2 April 2024

Sydney Printmakers come to Canberra with a powerful, visually stunning show

| Sasha Grishin
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Neilton Clarke’s Mountain Shift 1 2023. Image: Humble House Gallery

Sydney Printmakers is the oldest and most respected organisation of printmakers in Australia. It has been going for over 60 years and has always represented the finest printmakers in NSW.

Many of its current members have roots in the Riverina, the South Coast and Canberra and are familiar to local audiences.

Membership is capped at 60, and applications for membership undergo a strenuous vetting process. This ensures that members have an established track record and have earned the respect of their peers.

This exhibition is huge – 72 prints by 24 artists – spread throughout the two storeys of the gallery. The antiquated idea that prints are small, black and white, exquisitely worked and are a bit like framed postage stamps that sit in dingy corridors of Victorian-era dwellings is entirely at odds with what you encounter at this exhibition.

Some of the works on display are quite large – measured in metres – brilliant in colour, stunning visually and challenging conceptually.

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Many of the prints are unique – in other words, they have not been printed in an edition – but all employ some sort of printmaking technology in their making.

There are prints that employ etching, lithography, woodblocks and linocuts, stencils, screenprints and the Japanese mokuhanga technique, as well as digital prints, inkjet prints and examples of photopolymer printmaking.

Whereas a few decades ago, printmakers could be classified through technique – etchers, engravers, relief printmakers and lithographers – today, printmakers, like many other artists, negotiate the complex conceptual challenges posed by the piece in front of them and will frequently work with a mixture of techniques in the same print to create a startling artwork.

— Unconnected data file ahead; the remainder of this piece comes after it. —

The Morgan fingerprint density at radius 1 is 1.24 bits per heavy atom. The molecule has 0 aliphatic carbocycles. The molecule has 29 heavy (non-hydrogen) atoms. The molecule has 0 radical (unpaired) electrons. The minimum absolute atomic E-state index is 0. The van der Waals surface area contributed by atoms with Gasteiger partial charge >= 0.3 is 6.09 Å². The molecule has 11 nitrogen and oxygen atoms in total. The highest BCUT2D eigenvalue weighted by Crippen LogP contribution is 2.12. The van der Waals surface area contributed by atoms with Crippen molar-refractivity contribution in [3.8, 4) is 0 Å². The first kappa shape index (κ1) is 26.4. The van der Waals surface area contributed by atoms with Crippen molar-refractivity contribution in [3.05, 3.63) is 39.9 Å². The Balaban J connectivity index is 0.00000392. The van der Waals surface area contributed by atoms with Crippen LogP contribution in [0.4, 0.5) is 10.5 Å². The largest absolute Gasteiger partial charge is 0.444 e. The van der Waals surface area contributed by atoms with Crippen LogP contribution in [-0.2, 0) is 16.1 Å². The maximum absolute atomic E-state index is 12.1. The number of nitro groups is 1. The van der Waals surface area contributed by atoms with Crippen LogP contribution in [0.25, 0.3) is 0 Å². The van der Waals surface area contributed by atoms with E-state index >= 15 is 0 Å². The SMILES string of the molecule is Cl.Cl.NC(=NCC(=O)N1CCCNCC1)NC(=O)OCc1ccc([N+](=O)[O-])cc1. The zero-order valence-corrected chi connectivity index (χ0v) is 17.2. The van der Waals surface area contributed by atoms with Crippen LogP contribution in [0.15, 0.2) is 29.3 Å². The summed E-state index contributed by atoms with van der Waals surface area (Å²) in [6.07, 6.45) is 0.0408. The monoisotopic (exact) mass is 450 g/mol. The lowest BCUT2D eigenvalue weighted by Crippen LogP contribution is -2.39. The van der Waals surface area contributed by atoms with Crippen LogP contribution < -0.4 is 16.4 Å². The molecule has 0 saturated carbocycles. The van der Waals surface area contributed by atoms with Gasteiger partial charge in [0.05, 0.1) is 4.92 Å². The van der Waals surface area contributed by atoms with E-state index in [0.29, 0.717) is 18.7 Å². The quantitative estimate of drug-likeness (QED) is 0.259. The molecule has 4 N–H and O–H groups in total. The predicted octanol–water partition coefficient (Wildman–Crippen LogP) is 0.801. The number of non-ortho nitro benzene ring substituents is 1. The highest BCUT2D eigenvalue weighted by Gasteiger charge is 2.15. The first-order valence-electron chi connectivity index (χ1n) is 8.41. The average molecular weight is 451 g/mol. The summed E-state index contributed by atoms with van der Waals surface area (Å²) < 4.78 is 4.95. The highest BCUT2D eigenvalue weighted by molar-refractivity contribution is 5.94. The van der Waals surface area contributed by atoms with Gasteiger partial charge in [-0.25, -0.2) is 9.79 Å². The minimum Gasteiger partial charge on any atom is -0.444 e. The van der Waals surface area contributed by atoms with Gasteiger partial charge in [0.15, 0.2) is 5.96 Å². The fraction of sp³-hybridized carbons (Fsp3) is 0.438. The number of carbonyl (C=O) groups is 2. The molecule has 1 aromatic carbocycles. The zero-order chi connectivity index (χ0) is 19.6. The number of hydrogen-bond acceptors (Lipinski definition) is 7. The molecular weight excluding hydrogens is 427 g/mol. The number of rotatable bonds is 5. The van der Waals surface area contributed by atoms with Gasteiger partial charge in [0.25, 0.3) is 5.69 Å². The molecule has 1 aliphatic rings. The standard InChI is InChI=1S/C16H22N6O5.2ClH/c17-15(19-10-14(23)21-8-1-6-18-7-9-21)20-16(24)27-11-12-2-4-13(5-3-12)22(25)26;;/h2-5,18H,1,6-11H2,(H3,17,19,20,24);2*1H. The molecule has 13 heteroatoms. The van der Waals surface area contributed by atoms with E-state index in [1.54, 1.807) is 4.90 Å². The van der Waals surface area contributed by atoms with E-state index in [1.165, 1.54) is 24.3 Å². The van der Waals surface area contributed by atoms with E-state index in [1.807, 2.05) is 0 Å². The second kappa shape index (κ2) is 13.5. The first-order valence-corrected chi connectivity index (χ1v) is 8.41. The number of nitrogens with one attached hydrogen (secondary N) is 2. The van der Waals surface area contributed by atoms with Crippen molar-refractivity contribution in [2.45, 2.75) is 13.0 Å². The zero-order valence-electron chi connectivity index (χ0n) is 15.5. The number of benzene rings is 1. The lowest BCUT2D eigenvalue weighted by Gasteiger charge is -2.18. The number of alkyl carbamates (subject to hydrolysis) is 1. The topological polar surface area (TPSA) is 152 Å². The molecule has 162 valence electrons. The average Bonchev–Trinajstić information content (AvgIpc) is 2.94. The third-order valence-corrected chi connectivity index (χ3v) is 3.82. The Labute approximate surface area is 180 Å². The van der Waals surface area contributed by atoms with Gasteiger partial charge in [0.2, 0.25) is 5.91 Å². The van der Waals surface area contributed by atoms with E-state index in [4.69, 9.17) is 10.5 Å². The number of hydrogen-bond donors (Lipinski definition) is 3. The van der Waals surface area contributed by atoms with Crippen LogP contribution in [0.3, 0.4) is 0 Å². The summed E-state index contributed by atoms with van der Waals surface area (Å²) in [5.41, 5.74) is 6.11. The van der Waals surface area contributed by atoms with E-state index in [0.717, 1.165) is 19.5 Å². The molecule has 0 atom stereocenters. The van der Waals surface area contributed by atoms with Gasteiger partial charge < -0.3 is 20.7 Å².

Some of the prints in the exhibition are simply superb and are the best of their kind. On entering the building, I was stopped in my tracks by the work of Neilton Clarke.

His Mountain Shift 1 is, in many ways, a perfect print with relief, screen printing and collage beautifully balanced so that nothing can be taken away or added to the print except to its detriment. It is a fine balancing act and it is little wonder that Clarke enjoys international acclaim.

Similarly, Gary Shinfield’s Dam 2 has a beautifully considered surface evoking mood and sensibility – it possesses a great subtlety that completely absorbs you.

I have admired his work for many years when he was frequently exhibiting in Canberra, and now he has achieved a very rich vein of art practice.

Roslyn Kean, whose work I first encountered when she was teaching at the Canberra School of Art a few decades ago, has mastered the traditional Japanese woodblock technique after many years of study in Japan. She has made it her own language of expression, for which she has received accolades nationally and internationally, including in Japan.

Her The Rhythm of Lines is a breathtaking work for its complexity and remarkable for its lucidity and inner peace. It is a triumph of slow art, and you are spiritually enriched the longer you pause with it.

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Seraphina Martin is another printmaker with strong links to Canberra. In her seductive prints, she manages to create an amazing fantasy world that you want to enter and absorb.

Anna Russell makes some of the most ingenious and intricate pieces in the exhibition, while Wendy Stokes, in prints like Resilience and Walking drawing III Nocturne, creates spaces that are like memorable wells in nature into which we can dive and dissolve.

Jacqui Driver, formerly a prominent lithographer at the Canberra School of Art, presents amazing slices of vegetation, like the mind of a forest in her monumental prints.

Therese Kenyon invites us to see reality as if for the first time and in a different light; Seong Cho shows us the environment through her eyes and invites us to share her rare sensibility, while Carmen Ky reinvents the world in contemplative icons.

This is an exceptional exhibition crowded with outstanding work, including that by Nathalie Hartog-Gautier, George LoGrasso, Janet Parker-Smith, Susan Rushforth, Laura Stark and Thea Weiss. Many of these artists would stand tall in any international company.

The main difference between this show in Canberra and this show being held in London, Chicago or Berlin is that the prices here lack an extra digit. Australian printmaking remains woefully underpriced.

Sydney Printmakers ‘Divergent’ is at Humble House Gallery, 93 Wollongong St, Fyshwick, until 21 April.

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